Sometimes we just need a mind vacation. A little getaway in our own living rooms. An escape into a visual story with challenges and mind-fuckery. Especially right now. I know I need a break for the 2020 real-life Horror. I’ve put together for your enjoyment, a list of some of my favorite mind-altering films of recent years, in no particular order.

There are many different sub-genres included throughout this list, so many Horror lovers can hopefully find something new, but if you’re looking for strictly Psychological Horror flicks, I’ve got a special list just for you. You’ll find many more than eight Parz-certified recommendations here, and I hope you find something to rock your Horror jollies, even if it’s just for a moment.

Chained (2012)

We follow a young kidnapped boy age and grow under extraordinary, violent circumstances. This little indie flick packs an unexpected dark and bloodied punch right to the chest. Not only does the premise cause internal conflict and go way more dark than anticipated, but you’ll be thinking about this story long after the final thought-inducing scene. The trailer doesn’t do Chained justice, just watch it.

If you’re into allegory or important messages given via the medium of film, you won’t want to miss this one. The storytelling is slightly unconventional, the acting surprisingly decent, and the passion of the creators is evident. Chained is a perfect example of a damn good horror story with a low budget. Lovers of the French film Raw (2016), or von Trier’s Melancholia (2011) should put this high on their watch list.

*Chained may prove irritating or bothersome to individuals triggered by or sensitive to violence against women, rape, and child abuse.

Swallow (2020)

This film broke me a little. Reality blows, and Swallow takes us on a dread-filled journey alongside a newly married and pregnant, culture-shocked, woman. The story’s sharp and brutal, but it’s a very slow burn, so it’s not for all horror fans. If you’re looking to have your mind blown, encounter a potential change in perspective or life outlook, or are a Body Horror fan, then watch this baby ASAP.

Taken by video capture of trailer from Charades, Logical Pictures, Stand Alone Productions, and Syncopated Films

Haley Bennett not only pulls off an extremely difficult role, but does so with such grace that I have to now see everything else this talent has been involved in or will be involved in. The film does deal with women’s experience issues, but this should not by any means stop other groups from consuming this flesh-eating master storytelling experience. If you’re looking to learn something about humans, start here. If you’ve seen this and are looking for something you may like just as much, check out Under the Shadow (2016).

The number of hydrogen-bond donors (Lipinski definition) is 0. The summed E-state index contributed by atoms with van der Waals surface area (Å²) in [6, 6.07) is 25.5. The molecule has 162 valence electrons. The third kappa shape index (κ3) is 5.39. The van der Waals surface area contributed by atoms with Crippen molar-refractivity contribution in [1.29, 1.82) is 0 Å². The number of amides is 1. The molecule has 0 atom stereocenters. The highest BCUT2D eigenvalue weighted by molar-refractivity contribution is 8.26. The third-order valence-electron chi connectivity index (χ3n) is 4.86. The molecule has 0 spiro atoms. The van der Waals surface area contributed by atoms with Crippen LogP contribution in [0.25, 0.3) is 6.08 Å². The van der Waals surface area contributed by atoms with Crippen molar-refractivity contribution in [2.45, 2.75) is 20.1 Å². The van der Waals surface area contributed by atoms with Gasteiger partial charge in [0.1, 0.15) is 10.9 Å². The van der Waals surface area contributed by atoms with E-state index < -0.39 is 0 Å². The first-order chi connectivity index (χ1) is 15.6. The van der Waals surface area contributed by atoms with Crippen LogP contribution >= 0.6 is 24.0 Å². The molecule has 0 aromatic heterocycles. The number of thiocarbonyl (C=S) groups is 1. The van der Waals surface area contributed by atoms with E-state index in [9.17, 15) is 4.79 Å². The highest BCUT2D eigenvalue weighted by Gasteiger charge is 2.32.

*Swallow may prove irritating or bothersome to individuals triggered by or sensitive to pregnancy related issues or domestic violence.

M.O.M. (Mothers of Monsters) (2020)

Another little indie flick, but this one in the grain of home video type filming. We follow a mother who’s suspicious of her son’s behaviors and intentions in this freakishly honest tale. The suspense builds to a point the audience both anticipates and underestimates. M.O.M.’s a good creative piece with severe implications revolving around social context.

Taken by video capture of trailer from Austin Porter and Elaine White

The audience is broad, story’s easy to get into, and the horrifying implications make for good conversation, making this a good crowd-pleaser for groups or couples night. Fans of Summer of 84 (2018) or The Good Neighbor (2016) may find a new favorite with this one.

*Currently available on Amazon Prime

*M.O.M. (Mothers of Monsters) may prove irritating or bothersome to individuals triggered by or sensitive to depression/mental illness.

Ravenous (2017)

I don’t really do zombie movies lol…but this French Netflix film is one to googly-eye over. If you’re dying for a movie that’ll take you to Hell in a handbasket when you least expect it to, cut this one on. Keep the kids locked in their bedrooms or closets or wherever, as Ravenous is a French film, the gore rivaling the creations of Quentin Tarantino.

Ravenous starts hot and never lets up, giving the audience an unforgettable, realistic, devastating, horrific, and fun (for us Horror FREAKS!), ride. I watched this over a year ago and it’s still never far from my thoughts. If you watch this and need something else similar in action and gravity, try the Netflix Spanish film, The Platform (2019).

Krisha (2016)